|By Laura Williams-Tracy
CHARLOTTE, N.C. — Moonlighting isn’t an uncommon way to find a new career.
But for Carol Hughes, who virtually made a second career of volunteering among Charlotte agencies that help the poor, leaving corporate America for a position helping the cold and hungry was a path to fulfillment.
After 18 years working in information technology for energy company Duke Power, Hughes stepped off the corporate ladder five years ago to head up Mecklenburg County’s Crisis Assistance Ministry.
The local charity helps low-income families experiencing temporary financial setbacks buy food, pay rent, keep the power on or get basic furnishings.
It is the lead agency coordinating the county’s emergency financial assistance and helps 46,000 people a year.
Hughes grew up in Florida, daughter of an Episcopal priest and a county health department worker, in a household where service to the poor was an expectation.
She remembers riding with her mother in the car while taking voters to the polls on Election Day and seeing poor housing conditions.
“I vividly remember seeing no furniture and darkness because they had no electricity,” she says.
The family’s Thanksgiving dinner was shared with mental health patients at her mother’s workplace.
Job: Crisis Assistance Ministry, Charlotte, N.C.
Hometown: Jacksonville, Fla.
Education: B.S., mathematics and computer science, Furman University; associate of arts, Tallahassee Community College.
Boards: Legal Services of the Southern Piedmont, A Way Home, CharlotteSaves; member, advisory panel, Z. Smith Reynolds Foundation.
Favorite place: Next to a creek, Smokey Mountains, reading a book.
Currently reading: Blood Done Sign My Name, by Timothy Tyson.
|The Christmas parties Hughes remembers were the ones her father helped coordinate at a local prison.
By the time Hughes was considering college, she assumed she’d be a social worker, too.
But college professors discovered her aptitude for math and nudged her toward a career in information technology.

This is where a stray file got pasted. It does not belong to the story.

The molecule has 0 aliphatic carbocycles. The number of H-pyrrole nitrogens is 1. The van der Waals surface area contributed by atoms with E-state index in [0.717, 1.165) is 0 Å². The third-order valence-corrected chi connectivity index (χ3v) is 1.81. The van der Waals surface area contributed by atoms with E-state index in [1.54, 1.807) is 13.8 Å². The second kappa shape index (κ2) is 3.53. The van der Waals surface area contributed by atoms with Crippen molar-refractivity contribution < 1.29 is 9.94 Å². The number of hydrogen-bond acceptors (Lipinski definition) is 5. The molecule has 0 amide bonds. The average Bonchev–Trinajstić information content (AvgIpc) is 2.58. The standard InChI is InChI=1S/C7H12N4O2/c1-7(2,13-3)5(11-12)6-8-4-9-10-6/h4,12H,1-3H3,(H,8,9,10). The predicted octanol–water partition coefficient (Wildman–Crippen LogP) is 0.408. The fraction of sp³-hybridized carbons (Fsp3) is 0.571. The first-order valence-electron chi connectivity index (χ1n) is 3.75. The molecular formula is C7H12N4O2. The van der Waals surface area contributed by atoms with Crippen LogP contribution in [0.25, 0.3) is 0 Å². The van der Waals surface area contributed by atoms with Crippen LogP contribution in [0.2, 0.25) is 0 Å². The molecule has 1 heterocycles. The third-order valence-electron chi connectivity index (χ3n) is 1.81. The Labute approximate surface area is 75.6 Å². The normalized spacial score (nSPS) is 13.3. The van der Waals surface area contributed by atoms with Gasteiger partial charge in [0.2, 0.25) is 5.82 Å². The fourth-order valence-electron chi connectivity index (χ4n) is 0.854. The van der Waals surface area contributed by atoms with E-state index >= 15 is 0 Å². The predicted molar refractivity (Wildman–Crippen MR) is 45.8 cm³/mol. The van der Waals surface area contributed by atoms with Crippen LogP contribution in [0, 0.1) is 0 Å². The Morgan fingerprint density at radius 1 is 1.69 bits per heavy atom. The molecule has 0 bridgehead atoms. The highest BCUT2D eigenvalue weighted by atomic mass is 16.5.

On her father’s pragmatic advice to not come back home without a job, Hughes had a position waiting with Duke Power long before graduation.
While at Duke, Hughes filled the hours after work with the roles she had learned as a child.
She served meals at a homeless shelter, helped build houses for Habitat for Humanity, and found the Charlotte Junior League was a wide avenue to volunteer opportunities.
But Hughes says it wasn’t long before her career and volunteer activities consumed her life.
She had less than six hours a night for dinner and sleep at home with her family.
“I felt empty,” she says. “My blood inheritance was to help people. I felt like there was injustice out there and I wasn’t doing anything to help.”
Hughes enrolled in a 10-week career-counseling course that explored personality traits and recommends lines of work.
Hughes’ assessment showed she should follow her heart.
About the same time, Caroline Meyers, the longtime Crisis Assistance Ministry director, announced she would retire in a year.
“I felt sick that the Mother Theresa of Charlotte was leaving,” says Hughes, “but within the next 30 seconds I was saying, ‘I want that job.’”
Hughes started work at Crisis Assistance Ministry in June 2000.
Under her leadership the charity has increased private funding by 9.5 percent and 7.5 percent, respectively, in the last two years.
“I thought my career at Duke was all technical management, and I didn’t think it would help me at all,” says Hughes of the switch to nonprofit work.
“But it was such a good company,” she says, “that I learned public relations, human resources techniques, customer service, and all the things you need to run a large organization.”
And she realized that running the organization would not be the most challenging part of the job.
The hard part, she says, is creating awareness in a community of plenty of those working poor who are living paycheck to paycheck.
Crisis Assistance Ministry channels donations into direct care, so there’s no money for a marketing budget to spread the word.
Despite a career of hands-on work among the city’s major charities, Hughes says, moving out of corporate work and into the realm of nonprofits brought surprises.
“I was almost disappointed in myself that the problem was so much bigger than I though it was,” she says. “I thought I was an informed and educated volunteer when it came to understanding people living in poverty. I had no idea.”